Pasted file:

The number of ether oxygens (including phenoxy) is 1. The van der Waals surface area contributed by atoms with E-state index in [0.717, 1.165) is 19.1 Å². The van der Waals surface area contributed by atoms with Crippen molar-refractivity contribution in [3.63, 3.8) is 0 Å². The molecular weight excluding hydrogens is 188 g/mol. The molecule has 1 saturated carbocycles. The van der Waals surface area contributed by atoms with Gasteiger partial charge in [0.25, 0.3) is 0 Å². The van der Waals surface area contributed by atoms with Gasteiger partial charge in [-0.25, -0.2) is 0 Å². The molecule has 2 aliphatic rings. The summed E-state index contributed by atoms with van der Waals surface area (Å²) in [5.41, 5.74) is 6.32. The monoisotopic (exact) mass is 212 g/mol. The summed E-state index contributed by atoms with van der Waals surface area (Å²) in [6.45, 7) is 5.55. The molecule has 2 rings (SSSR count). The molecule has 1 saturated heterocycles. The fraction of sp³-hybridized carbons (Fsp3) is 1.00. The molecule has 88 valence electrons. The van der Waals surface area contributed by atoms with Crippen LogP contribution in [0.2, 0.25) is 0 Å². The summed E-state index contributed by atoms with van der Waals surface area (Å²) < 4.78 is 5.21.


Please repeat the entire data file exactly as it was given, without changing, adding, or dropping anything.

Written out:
The number of ether oxygens (including phenoxy) is 1. The van der Waals surface area contributed by atoms with E-state index in [0.717, 1.165) is 19.1 Å². The van der Waals surface area contributed by atoms with Crippen molar-refractivity contribution in [3.63, 3.8) is 0 Å². The molecular weight excluding hydrogens is 188 g/mol. The molecule has 1 saturated carbocycles. The van der Waals surface area contributed by atoms with Gasteiger partial charge in [0.25, 0.3) is 0 Å². The van der Waals surface area contributed by atoms with Gasteiger partial charge in [-0.25, -0.2) is 0 Å². The molecule has 2 aliphatic rings. The summed E-state index contributed by atoms with van der Waals surface area (Å²) in [5.41, 5.74) is 6.32. The monoisotopic (exact) mass is 212 g/mol. The summed E-state index contributed by atoms with van der Waals surface area (Å²) in [6.45, 7) is 5.55. The molecule has 2 rings (SSSR count). The molecule has 1 saturated heterocycles. The fraction of sp³-hybridized carbons (Fsp3) is 1.00. The molecule has 88 valence electrons. The van der Waals surface area contributed by atoms with Crippen LogP contribution in [0.2, 0.25) is 0 Å². The summed E-state index contributed by atoms with van der Waals surface area (Å²) < 4.78 is 5.21.